Seattle might be notorious for niche coffee shops and scenic waterways, but locals know it's also home to an array of people who love to create. This city is chock-full of artists and we want to showcase their work on Seattle Refined! If you have a local artist in mind that you would like to see featured, let us know at firstname.lastname@example.org. And if you're wondering just what constitutes art, that's the beauty of it; it's up to you!
We knew she was talented, but after reading her answers - she's also hilarious! Ladies and gents; Bellingham's own Katie Johnson...
Seattle Refined: How long have you been creating? Do you work with other mediums?
Katie Johnson: I’ve been drawing since I can remember. I drew anything from 2D waterfalls that mimicked Super Mario Bros. 2 (...pre-elementary school) to drawing portraits of the Malloy Brothers from Surfer Magazine (this was high school) and then eventually graduating with B.A. in Art Studio from Western Washington University in Bellingham. The two mediums I continue to work with is oil painting and then ink and color pencil for my illustrations.
Can you tell us about your artistic process and how the different stages work into it?
For the illustrated portraits I work from a photograph. Using the photograph as a reference I draw an underdrawing that maps anatomical features, light, and shadow. Then I ink over the underdrawing. Sometimes I include reference lines just to add a rhythm and/or a halt in flow of the image. After that I start coloring selected shapes with color pencils. I’m still referencing the photograph and light source. When I’m in the process it feels like a game of Sudoku.
The painted portraits are not as formulated as the illustrations. I tend to paint what brings me joy; be it friends mid-conversation, or quirky celebrities like Angela Lansbury, Jason Alexander, and Walter Matthau. The photographs I’m working from is a tool like a map or grid in which I can paint from. From there it’s a constant play of adding and subtracting marks that builds these pert characters from the canvas. The goal is for the viewer to see the painting and the subject at the same time.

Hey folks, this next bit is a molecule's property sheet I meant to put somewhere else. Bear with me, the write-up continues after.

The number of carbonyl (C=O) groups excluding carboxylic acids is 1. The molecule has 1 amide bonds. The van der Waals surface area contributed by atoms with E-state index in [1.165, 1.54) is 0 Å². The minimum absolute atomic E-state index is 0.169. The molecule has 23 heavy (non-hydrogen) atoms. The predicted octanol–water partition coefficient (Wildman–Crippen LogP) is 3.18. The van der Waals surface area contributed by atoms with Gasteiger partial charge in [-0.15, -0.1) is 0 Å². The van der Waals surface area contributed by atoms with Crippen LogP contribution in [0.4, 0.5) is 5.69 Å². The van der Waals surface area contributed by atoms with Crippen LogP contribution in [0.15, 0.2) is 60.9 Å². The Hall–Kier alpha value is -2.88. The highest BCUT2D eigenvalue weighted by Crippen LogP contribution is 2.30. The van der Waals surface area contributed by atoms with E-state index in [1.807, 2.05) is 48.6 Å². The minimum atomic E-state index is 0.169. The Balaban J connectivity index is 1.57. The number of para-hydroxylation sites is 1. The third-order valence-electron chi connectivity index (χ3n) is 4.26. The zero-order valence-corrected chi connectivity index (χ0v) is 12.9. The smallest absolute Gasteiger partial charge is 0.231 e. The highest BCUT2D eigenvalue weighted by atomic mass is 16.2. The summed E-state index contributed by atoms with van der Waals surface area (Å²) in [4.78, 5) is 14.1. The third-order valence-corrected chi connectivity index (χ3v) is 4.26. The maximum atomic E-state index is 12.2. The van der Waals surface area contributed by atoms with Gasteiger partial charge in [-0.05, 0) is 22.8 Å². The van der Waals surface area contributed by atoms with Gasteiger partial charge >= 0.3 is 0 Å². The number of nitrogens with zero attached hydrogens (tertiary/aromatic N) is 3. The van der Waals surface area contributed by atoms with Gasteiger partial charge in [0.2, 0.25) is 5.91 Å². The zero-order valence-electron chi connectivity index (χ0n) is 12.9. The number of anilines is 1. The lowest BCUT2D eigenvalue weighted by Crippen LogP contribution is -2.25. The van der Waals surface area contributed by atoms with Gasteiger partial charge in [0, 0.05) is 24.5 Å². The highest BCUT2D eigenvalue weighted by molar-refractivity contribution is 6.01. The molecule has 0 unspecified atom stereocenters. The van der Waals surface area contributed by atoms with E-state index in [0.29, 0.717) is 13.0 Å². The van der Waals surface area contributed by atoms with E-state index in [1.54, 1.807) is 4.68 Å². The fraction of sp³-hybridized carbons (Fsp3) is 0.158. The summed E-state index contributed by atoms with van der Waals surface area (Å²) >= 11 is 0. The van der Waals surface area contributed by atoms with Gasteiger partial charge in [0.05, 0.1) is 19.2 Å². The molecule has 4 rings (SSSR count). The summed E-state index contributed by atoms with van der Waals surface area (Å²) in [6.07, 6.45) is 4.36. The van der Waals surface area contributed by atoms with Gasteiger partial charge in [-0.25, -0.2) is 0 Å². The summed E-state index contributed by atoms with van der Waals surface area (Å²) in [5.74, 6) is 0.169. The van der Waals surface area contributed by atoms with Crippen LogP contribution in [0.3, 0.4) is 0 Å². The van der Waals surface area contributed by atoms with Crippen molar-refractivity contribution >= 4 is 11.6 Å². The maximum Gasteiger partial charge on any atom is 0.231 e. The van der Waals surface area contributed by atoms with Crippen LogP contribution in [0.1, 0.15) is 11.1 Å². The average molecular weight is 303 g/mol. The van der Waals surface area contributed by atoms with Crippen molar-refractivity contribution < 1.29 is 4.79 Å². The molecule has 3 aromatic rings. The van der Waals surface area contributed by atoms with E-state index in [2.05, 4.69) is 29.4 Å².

Tell us about where your inspiration for your art come from?
Other artists I respond to and observing their craft. And people. Whether it be the craft brewing industry/community I work with, friends that I’ve connected with, or the entertainer that brings me joy. I want to mirror the life I see.
Do you have a specific “beat” you like best – nature, food, profiles etc?
I read this question and my head goes all over the place - answers flashing like the Las Vegas Strip. I like too many! So to aid this question I will answer it literally, and that would be the smooth beats of Michael McDonald. What a gem.
Do you have one piece of art that means more to you, or is extremely special to you?
The works of my own that I look at most tend be in sketchbooks or in the margins of notebooks. I have this 10 minute heavy handed sketch I drew of David Hockney - the medium is ink and oil pastel. I erased the image like an Alberto Giacometti painting and then re-inked half of the image- which were a few hard lines referencing glasses, a hairline, and a jaw line over hues of erased gesture marks and values of what was one of my favorite painters.
What experiences in your life have affected your art the most?
Honestly, studying under Kimberly Trowbridge and Cynthia Camlin. Both having two different approaches to painting. Kimberly Trowbridge had such an intoxicating and energetic style of teaching - much like herself. You couldn’t help but be consumed by assignments. Deriving every bit of visual information creating flow, rhythm, balance, intersections. She helped me to see. And then with Cynthia - Cynthia taught me to edit. What’s important? Why is it important? What is excess noise? Is excess noise important?
It’s been fulfilling as it has been discouraging, but the more work I produce I have a better understanding of what I’m doing as a painter and illustrator. It’s been encouraging to see successful moments and use them in the next line of works. The experience is most of the time is just making the art....work.
If we want to see more of your work where should we go to find?
My website! I’ve continuously shown art in breweries and restaurants in Bellingham and the Portland area. I’ve also been featured on the cover of What's Up! Magazine and have been recently featured as The Spotlight Artist in February’s issue of Bellingham Alive Magazine. You can also follow me at ktjstudio on instagram.
What is next for you? Anything you’re working on right now that you’re really excited about?
I’m currently drawing 60+ portraits of the Bellingham beer community and will be printing a deck of cards to be sold around town. The project is called The Bellingham Brew Deck, which is a double entendre! A brew deck is a platform on which a brewer stands next to the kettle to brew beer.
Lastly, how do you take your coffee?
With a comedian in a car. Can you make this happen?